I was also struggling to finish a literature review for school, but I seemed to keep finding myself deep in trip reports with another hour down the drain. By the time Saturday morning rolled around, Peter was on his way to Eugene and I was still about 800 words away from the minimum requirement.
Once Peter arrived, we packed (in the usual disorganized and inefficient way we've come to expect) and headed toward Sisters. We were at the trailhead by six, just in time for the skies to open up and pour down rain on us. Expecting only light precipitation, I had not packed legitimate rain gear to save on space. We realized that at least my clothes would most likely be soaked all weekend if we started walking right then. After waiting it out in the car for 20 minutes the rain turned to a drizzle and we began packing. I cut some holes in a garbage back and fashioned a makeshift rain poncho (not the first time I've had to do this . . .) to try and keep a little bit dry.
We made quick time on the snowless trail but had to switch to skis a few miles in. Skin tracks diverged and criss-crossed like a checkerboard through the forest and navigating became difficult. Unsure of where we were as the sun set, we set up camp just off the track; we were nearly two hours from our intended camping area.
As the sun rose the next morning we set off in what we were mostly sure was the right direction. We quickly found Soap Creek- the landmark we were missing the night before- and after crossing it were on a steady uphill track toward North Sister. Low on her southeast ridge we set up our tent and ditched the overnight gear; then we were on our way.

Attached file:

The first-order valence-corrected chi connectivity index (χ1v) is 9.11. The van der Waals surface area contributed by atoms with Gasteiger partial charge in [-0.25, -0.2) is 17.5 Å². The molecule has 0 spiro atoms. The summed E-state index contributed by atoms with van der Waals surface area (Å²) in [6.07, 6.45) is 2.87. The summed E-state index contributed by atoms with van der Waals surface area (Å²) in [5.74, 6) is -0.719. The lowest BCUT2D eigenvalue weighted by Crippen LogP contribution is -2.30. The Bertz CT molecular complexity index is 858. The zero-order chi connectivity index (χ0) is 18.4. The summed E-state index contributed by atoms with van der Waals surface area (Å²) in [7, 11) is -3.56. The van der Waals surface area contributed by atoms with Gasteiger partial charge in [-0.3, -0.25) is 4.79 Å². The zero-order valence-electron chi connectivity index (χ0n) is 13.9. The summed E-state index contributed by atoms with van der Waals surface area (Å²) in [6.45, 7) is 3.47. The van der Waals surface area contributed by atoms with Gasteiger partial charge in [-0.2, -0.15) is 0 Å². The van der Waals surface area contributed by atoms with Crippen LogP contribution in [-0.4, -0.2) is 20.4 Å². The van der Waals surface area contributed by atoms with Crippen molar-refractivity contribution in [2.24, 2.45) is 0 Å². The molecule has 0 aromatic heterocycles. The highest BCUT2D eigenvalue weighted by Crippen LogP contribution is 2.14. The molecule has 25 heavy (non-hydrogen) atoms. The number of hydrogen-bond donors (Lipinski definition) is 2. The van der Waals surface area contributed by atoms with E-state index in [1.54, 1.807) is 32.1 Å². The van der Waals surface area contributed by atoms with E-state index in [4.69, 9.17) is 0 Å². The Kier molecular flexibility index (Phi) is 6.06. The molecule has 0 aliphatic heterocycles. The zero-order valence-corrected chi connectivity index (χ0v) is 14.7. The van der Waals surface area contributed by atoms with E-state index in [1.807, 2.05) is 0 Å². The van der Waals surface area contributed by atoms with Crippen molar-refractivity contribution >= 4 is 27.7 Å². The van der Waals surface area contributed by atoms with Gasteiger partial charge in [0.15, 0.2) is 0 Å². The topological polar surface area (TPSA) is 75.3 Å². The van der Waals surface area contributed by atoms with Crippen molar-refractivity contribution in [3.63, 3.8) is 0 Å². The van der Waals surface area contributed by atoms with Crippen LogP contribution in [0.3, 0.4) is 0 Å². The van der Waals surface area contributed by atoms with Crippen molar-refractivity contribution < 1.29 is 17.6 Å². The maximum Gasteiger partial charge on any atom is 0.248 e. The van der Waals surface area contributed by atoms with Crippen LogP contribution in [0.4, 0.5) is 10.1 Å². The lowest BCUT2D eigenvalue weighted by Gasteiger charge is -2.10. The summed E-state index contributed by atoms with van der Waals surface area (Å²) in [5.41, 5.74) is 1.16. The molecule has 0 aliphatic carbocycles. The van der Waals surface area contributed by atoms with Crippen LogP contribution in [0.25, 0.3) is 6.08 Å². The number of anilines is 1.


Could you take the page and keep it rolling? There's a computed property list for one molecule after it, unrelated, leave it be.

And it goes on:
Skinning up the SE ridge
Soon the ridge became rocky and hard to navigate on skis. We booted past one stalwart gendarme after another, finally realizing that we wouldn't be able to ski the ridge. At that point we made the decision to bail on Middle Sister. North is much more appealing, so we made that the main target and ditched our skis behind some rocks.
Broken Top and South Sister
Thanks to a week of wet spring snow we were often trudging through (literally) balls deep drifts. In some spots we chose the steeper and more exposed north side of the ridge which was sufficiently icy. This would be my first time climbing steep snow.
The climbing was slow. Every few steps I had to knock the snow out of my crampons and every few minutes we found ourselves back to wallowing.
Step after deliberate step the distance between us and the craggy summit pinacle grew smaller. Unfortunately, we knew that to summit we had to traverse behind the pinacle and climb it from a different direction. Unfortunately, with every step we lost more visibility to the swirling clouds that rocketed up from the wet west side and just barely swept their tentacles around the peak. We pushed on thinking we might break out of the clouds.
We came to one rock pinacle that was too sketchy to just walk around and we couldn't even see past it. Peter slung an anchor around a large boulder and I put him on belay. He traversed below the rock above the steep slope that was once the Thayer Glacier. Once out of site I heard a faint "off belay" and the rope pulled taught. I followed delicately in Peter's footsteps. In places the snow sluffed underneath me and I choked on my heart for a moment. The exposure was daunting, but I maintained a steady tempo of breaths and steps until I found myself at the other anchor.
My first belayed alpine climbing
From the other side of the pinacle we couldn't see even to the summit. We were at the highest point on the route that one could get without climbing on icy rock. Without being totally sure of the route from there, we decided to turn around. On the way back down we took a few variations out of the deep snow that allowed for some dry tooling, which was also a first for me.
Once we reached our skis it was a quick trip back down to the tent. Where we had set up camp the sun was shining and the temperature was pleasant. Grateful for the rain shadow, we had a relaxing evening, a lazy sunny morning and a skin out that required some good old fashioned orienteering.